It’s been a busy front half of 2018, what with me working crazy hours, taking online graduate classes, and then switching jobs. I’m really enjoying my new job, particularly as it leaves me with much more time for reading and writing! As I settle into my new schedule, the Meerkat is going to be making some changes which I hope you’ll enjoy. In the meantime, I need to get you caught up on what I’ve been reading. I’m not going to try to review all the books I’ve read since the last time I posted (in March!!!) but I will give you monster list of books with my snapshot opinion of them.

The Night Bookmobile by Audrey Niffenegger 3 out of 5 stars
This is a graphic novel about a mysterious bookmobile that contains everything you’ve ever read. It had some good moments and something of a surprise ending that I did manage to guess, but overall I just felt like it was trying to say something and I couldn’t figure out what.

Snoopy and “It Was a Dark and Stormy Night” by Charles Schulz 5 out of 5 stars
I loved this little gem of a book that my brother found for my birthday. I’m somewhat obsessed with a certain literary beagle, and it’s like this book was made for me. Mixed in with the fun is some great writing advice, and I highly recommend it to all aspiring authors. You can read it in under 5 minutes.

Secrets in Death by J. D. Robb 3 out of 5 stars
I’ve been a longtime fan of the In Death series, but I feel like it reached its peak a while ago. The characters aren’t really going anywhere anymore. And yet I continue to collect them and probably will as long as Robb continues to write them.

Tower of Dawn by Sarah J Maas 4 out of 5 stars
I wasn’t really looking forward to this book because I’m more interested in what is happening with the rest of the crew in the Throne of Glass series, but this was a really good way to bring Chaol out of disgrace without ignoring his past mistakes. I’m glad to see him get some beautiful character development and there are plenty of tie-ins to the larger story which I can’t wait to get back to in Kingdom of Ash, which I believe is coming out in October.

The Assassin’s Blade by Sarah J Maas 2 out of 5 stars
In an attempt to stem my Maas addiction while waiting for the next release, I read her collection of short stories about Celeana’s life as the most feared assassin in Adarlan. It didn’t really satisfy. The stories were okay, there just wasn’t enough meat there to dig into.

Heart on Fire by Amanda Bouchet 2 out of 5 stars
The Kingmaker Chronicles started out so strong, but the end was just as disappointing as the middle. The third book seemed repetitive and anticlimactic. There were a few things left dangling that might become the subject for future books, that I would be willing to read, but they won’t be top priority.

A Court of Frost and Starlight by Sarah J Maas 3 out of 5 stars
Another collection of short stories from Maas, this time following her Court of Thorns and Roses series. The stories were fine, but I honestly would have preferred for her to spend her time writing her next novel. Stop teasing me and write, Sarah!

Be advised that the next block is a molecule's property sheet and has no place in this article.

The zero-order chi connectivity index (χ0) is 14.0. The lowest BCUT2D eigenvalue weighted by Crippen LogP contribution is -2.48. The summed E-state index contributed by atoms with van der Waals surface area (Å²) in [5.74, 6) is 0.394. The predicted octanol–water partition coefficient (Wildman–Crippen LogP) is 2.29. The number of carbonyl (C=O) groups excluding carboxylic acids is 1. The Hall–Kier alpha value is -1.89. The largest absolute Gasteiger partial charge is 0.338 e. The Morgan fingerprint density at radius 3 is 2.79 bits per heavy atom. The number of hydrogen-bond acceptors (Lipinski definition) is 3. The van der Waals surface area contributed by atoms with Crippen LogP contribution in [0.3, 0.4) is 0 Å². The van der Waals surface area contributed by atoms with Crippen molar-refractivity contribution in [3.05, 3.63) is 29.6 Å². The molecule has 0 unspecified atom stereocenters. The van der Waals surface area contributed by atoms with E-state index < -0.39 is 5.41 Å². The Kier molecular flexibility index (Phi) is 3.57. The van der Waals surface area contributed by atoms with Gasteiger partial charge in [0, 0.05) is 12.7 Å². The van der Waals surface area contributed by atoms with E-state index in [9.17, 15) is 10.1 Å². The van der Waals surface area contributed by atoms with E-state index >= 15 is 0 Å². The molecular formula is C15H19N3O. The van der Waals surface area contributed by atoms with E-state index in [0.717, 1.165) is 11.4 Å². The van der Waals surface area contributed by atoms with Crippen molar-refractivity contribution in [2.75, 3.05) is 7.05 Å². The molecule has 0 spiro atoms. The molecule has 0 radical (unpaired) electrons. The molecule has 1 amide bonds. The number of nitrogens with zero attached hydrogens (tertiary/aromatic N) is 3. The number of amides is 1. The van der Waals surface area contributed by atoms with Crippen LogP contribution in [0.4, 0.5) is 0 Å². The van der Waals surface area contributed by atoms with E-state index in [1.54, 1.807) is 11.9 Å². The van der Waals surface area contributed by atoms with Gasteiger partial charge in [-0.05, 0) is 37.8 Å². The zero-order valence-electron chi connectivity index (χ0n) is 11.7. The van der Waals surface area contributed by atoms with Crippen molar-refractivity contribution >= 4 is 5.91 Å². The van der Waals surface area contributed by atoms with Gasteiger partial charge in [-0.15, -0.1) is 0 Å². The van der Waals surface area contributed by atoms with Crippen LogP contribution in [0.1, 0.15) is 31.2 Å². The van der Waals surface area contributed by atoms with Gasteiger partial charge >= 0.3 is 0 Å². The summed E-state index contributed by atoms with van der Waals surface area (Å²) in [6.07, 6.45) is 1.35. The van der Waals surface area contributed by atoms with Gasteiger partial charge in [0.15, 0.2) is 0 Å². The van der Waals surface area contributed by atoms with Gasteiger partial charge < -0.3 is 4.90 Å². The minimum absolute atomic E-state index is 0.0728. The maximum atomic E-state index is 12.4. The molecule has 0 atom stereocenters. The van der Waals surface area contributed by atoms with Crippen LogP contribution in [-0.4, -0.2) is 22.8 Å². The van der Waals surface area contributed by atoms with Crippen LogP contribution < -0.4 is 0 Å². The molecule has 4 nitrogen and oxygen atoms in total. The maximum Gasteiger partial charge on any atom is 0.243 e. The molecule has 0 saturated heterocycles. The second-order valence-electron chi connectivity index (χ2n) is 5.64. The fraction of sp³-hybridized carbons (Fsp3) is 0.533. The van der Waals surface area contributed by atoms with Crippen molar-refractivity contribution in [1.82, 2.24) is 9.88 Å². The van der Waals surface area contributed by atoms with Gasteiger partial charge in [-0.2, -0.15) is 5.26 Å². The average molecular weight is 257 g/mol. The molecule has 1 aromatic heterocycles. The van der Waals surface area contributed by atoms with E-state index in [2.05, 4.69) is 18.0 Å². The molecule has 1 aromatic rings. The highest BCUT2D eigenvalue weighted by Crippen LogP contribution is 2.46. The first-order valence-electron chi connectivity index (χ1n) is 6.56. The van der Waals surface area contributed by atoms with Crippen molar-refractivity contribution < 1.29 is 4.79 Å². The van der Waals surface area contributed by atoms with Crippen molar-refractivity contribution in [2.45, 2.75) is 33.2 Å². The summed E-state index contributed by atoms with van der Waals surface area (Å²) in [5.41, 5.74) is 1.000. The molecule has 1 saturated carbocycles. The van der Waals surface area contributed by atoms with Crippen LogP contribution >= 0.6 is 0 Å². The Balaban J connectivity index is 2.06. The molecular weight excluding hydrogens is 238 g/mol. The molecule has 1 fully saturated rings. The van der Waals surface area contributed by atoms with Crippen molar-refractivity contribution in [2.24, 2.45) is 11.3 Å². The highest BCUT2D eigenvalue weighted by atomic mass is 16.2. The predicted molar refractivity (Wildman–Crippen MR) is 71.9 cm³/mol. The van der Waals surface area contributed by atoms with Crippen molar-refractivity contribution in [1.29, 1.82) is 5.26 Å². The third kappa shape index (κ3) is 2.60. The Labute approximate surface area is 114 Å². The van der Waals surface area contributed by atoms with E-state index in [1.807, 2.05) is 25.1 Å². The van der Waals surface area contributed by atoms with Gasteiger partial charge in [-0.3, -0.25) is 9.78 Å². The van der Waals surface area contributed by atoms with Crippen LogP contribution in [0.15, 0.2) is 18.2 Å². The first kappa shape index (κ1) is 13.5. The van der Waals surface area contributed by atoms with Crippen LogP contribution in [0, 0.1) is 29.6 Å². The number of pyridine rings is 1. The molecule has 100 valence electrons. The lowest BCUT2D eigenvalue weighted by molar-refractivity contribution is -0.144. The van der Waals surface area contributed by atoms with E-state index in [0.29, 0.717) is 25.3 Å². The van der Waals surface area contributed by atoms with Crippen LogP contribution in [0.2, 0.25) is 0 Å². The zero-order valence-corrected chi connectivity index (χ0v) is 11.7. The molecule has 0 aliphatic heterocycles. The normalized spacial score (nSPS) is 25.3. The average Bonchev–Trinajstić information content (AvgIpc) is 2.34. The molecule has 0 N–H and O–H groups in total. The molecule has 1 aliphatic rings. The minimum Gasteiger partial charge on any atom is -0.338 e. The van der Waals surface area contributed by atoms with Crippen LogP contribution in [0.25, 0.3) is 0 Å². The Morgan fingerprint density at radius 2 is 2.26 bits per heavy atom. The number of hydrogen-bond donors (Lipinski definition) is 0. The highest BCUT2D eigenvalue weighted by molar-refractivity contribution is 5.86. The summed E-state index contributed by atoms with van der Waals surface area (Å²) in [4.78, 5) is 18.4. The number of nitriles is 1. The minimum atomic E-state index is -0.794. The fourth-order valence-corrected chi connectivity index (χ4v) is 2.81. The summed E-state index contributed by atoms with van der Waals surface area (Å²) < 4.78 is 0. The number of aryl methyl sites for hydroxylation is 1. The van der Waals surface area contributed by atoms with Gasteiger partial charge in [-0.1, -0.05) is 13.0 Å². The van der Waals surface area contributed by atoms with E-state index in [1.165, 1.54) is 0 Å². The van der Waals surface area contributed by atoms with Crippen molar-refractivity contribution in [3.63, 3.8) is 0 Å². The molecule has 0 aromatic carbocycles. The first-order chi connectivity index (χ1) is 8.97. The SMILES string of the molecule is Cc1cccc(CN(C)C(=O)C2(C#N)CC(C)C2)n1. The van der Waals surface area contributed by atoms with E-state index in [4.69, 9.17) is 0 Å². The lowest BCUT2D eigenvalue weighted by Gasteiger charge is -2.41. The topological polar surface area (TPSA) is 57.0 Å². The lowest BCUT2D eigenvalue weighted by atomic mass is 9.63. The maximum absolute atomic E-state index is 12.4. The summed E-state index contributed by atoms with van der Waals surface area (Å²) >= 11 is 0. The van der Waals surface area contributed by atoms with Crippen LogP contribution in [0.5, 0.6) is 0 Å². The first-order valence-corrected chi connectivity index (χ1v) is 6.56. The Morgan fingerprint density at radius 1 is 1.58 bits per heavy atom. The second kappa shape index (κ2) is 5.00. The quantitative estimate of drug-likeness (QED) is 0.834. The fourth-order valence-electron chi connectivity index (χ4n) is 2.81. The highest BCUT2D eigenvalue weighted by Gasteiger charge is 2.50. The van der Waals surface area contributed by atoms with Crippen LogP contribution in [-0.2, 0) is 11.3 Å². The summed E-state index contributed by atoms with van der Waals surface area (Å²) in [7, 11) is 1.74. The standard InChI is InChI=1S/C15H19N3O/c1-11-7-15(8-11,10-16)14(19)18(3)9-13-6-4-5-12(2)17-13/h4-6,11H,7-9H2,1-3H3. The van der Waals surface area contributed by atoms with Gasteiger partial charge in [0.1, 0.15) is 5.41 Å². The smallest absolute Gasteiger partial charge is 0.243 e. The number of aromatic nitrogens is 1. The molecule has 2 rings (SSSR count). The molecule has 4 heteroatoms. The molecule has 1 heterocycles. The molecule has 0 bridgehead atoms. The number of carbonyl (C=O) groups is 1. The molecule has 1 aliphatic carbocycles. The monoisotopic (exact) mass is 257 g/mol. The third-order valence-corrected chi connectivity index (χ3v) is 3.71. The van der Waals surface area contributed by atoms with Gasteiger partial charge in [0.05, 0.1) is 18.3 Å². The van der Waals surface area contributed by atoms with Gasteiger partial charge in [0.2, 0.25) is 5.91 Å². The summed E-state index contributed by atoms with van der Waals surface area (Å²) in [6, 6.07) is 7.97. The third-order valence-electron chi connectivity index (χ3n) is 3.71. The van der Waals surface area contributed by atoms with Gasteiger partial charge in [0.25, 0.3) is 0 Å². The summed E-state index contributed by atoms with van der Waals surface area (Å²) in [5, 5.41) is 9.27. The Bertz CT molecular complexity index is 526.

The Housekeeper and the Professor by Yoko Ogawa 4 out of 5 stars
This story is about a math professor with short term memory loss and his relationship with his housekeeper and her son. There’s a lot of math involved. I should not have enjoyed it as much as I did, but oddly enough I really liked it. If nothing else, I think we need more books that focus on platonic relationships.

Lord of Shadows by Cassandra Clare 3 out of 5 stars
I really enjoyed Mortal Instruments and absolutely loved Infernal Devices, but Dark Artifices is not doing it for me. I like Emma okay, but I think the supporting characters are far more interesting and Julian is ruining the whole series for me.

Lumberjanes Vol. 2 by Noelle Stevenson 3 out of 5 stars
This graphic novel had one or two great lines, but it didn’t live up to volume one.

Girl in Disguise by Greer Macallister 4 out of 5 stars
This book is loosely based on a true story, because fittingly enough it is very difficult to find details about the first female Pinkerton’s personal life. I think I liked The Magician’s Lie better, but this was a very solid, enjoyable book.

The Apothecary by Maile Meloy 3 out of 5 stars
This was a fun young adult adventure with plenty of magic sprinkled throughout. It’s the first book in a series, but even though I enjoyed it, it didn’t leave me rushing for book 2.

The Cruel Prince by Holly Black 4 out of 5 stars
It took me a little while to get into this book because I think I overdid the fairies reading Cassandra Clare, but I ended up really enjoying it. I didn’t realize book 2 isn’t out yet, which was very disappointing to discover, but such is life.

The Rithmatist by Brandon Sanderson 4 out of 5 stars
For a book that mainly revolves around made up geometry, this was really good. I devoured it. I didn’t figure out the mystery (I thought I had) and I really liked the characters. It’s looking like book 2 is going to come out sometime between now and never, but things are more or less wrapped up at the end if you want to pretend it’s a stand-alone, which it may very well be forever.

Six of Crows and Crooked Kingdom by Leigh Bardugo 4 out of 5 stars
I really enjoyed this story about a bunch of teens from the seedy side of town more or less trying to do the right thing. Six of Crows was a little better, in my opinion, but Crooked Kingdom was still good. I don’t know if Bardugo is planning to use these characters some more or not, but I would definitely read it if she did.

Revolution in World Missions by K. P. Yohannan 4 out of 5 stars
This book is about the founding of Gospel for Asia and gives a look at the history of the native missionary movement. It really challenged me as someone who doesn’t think of herself as materialistic but definitely is compared to large chunks of the world.